For Shell, AI and data is as critical as oil
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At Shell, there are plenty of reasons to use AI and data to transform their business.
From increased energy demands and unconnected environments to mounting pressure to fight climate change, the oil and gas industry is at a crossroads. Energy companies like Shell can either adhere to the status quo or embrace the idea of a low-carbon energy future.
The transition towards a more distributed, diverse and decentralized energy system means optimizing end-to-end processes and maintaining them at scale. That means solutions that can be deployed globally at a rapid pace are crucial. And it means Shell has had to become an AI-powered technology company.
Accelerating digital transformation
For example, last November, Shell founded the Open AI Energy Initiative (OAI) alongside Baker Hughes, Microsoft, and enterprise AI company C3 AI to help accelerate the energy industry’s digital transformation.
According to Dan Jeavons, vice president of computational science and digital innovation at Shell, the OAI offers industry leaders the opportunity to collaborate openly, fairly and transparently. It allows them to create interoperable standards between AI applications and accelerate the adoption of digital technology and reach net-zero emissions in the future.
“We have committed to be net-zero by 2050 or sooner and to achieve a 50% reduction in scope one and two emissions by 2030,” he said.
While digital technology may not be the silver bullet, it is one of the core levers Shell is using to accelerate the energy transition. Jeavons adds, “While we’re going to need to transform a lot of hardware to change the energy sector, we can also leverage the data we have today and use that to transform the system.”
AI plays a critical role in Shell’s business strategy
Shell has already implemented several AI initiatives over the years, including deploying reinforcement learning in its exploration and drilling program; rolling out AI at public electric car charging stations; and installing computer vision-enabled cameras at service stations.
Recently, the company also launched the Shell.ai Residency Programme, which allows data scientists and AI engineers to gain experience working on a variety of AI projects across all Shell businesses.
Currently, Shell is deploying north of 100 AI applications into production every year. They’ve also developed a central community of more than 350 AI professionals who are designing AI solutions using vast pools of data available throughout the many businesses within Shell.
AI helps Shell with predictive maintenance
“Reliability and safety are absolutely fundamental,” said Jeavons. “Having the ability to identify when things are going wrong and intervene proactively has been a priority for us.”
AI has allowed Shell to use predictive monitoring to augment monitoring techniques they already had in place.
To put that in perspective, Jeavons claims it has over 10,000 pieces of equipment currently being monitored by AI – from valves and compressors to dry gas seals, instrumentation and pumps, while AI also provides predictions on potential failure events. To monitor all that equipment, 3 million sensors gather 20 billion rows of data every week, while nearly 11,000 machine-learning models allow the system to make more than 15 million predictions each day.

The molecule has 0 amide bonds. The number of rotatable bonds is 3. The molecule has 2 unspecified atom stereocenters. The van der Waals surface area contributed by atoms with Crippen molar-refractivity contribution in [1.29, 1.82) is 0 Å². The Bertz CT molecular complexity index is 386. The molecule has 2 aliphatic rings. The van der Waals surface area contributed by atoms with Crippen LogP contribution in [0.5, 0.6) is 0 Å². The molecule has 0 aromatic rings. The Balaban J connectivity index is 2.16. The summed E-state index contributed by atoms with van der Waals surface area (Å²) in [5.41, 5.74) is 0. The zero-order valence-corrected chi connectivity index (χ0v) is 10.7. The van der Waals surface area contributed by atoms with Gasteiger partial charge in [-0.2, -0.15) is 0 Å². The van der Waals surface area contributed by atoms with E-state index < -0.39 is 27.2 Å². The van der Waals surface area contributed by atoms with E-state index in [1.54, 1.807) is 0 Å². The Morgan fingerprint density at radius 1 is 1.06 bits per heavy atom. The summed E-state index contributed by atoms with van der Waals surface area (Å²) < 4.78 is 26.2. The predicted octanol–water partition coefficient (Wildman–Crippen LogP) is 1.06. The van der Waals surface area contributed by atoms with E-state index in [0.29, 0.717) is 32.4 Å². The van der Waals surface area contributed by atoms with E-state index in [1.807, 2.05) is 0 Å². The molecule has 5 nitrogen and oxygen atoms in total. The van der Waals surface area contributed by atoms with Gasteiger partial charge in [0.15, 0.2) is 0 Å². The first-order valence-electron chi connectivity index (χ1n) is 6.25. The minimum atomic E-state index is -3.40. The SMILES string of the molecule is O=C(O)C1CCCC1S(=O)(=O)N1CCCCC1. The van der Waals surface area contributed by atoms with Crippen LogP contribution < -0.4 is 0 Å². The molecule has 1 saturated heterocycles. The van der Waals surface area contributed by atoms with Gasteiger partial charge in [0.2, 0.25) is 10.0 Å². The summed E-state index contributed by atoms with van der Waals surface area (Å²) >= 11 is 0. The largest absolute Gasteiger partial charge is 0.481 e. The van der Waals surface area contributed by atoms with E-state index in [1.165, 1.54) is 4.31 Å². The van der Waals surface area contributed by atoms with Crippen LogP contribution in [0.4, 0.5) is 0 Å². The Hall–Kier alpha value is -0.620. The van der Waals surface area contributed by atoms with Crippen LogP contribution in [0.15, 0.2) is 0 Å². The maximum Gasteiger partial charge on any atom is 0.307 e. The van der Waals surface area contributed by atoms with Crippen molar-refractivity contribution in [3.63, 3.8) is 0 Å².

Historically, Shell relied on physics-based models to make these predictions. Prior to the advent of a predictive maintenance program run by C3 AI, the company would typically replace parts after a certain period. This approach meant that parts were often replaced while they were still in good condition. An alternative strategy was to wait until something failed. With equipment failure, assets needed to shut down temporarily for repairs, affecting production.
AI-based predictive maintenance has enabled the company to lower equipment and maintenance costs by using resources more efficiently, decreasing production interruptions, and avoiding unplanned downtime.
Tom Siebel, CEO of C3 AI, explained that there are numerous infrastructure and orchestration issues that surround AI.
“It’s not that hard to build machine learning models,” he said. “What’s hard is to put two million machine learning models in production, into one application.”
With a proactive technical monitoring approach, however, Shell’s data scientists could analyze thousands of data points simultaneously and enable engineers and others to draw insights from that data.
“Our team uses that data to understand what normal behavior across our asset base looks like in particular cases, including equipment like compressors, valves and pumps,” Jeavons says. “Then we create forecasts of what we think normal is going to be in the coming periods. From that forecast, we can identify when normal conditions are no longer occurring and then link that back to historical events.”
AI for optimization is next for Shell
Now, Shell has commercialized its AI predictive maintenance applications built with C3 AI software. Going forward, Jeavons says the company is now laser-focused on optimization.
“This means we can identify ways of producing more efficiently, generating more output for the same cost and more importantly, we can also look at the CO2 footprint of these processes and start to optimize accordingly,” said Jeavons.
In the near future, he added, Shell is also exploring how AI can be leveraged to monitor carbon capture, storage installations and methane levels.
“These ventures involve making our existing business more effective and efficient, but also play a key role in our energy transition strategy,” he said.
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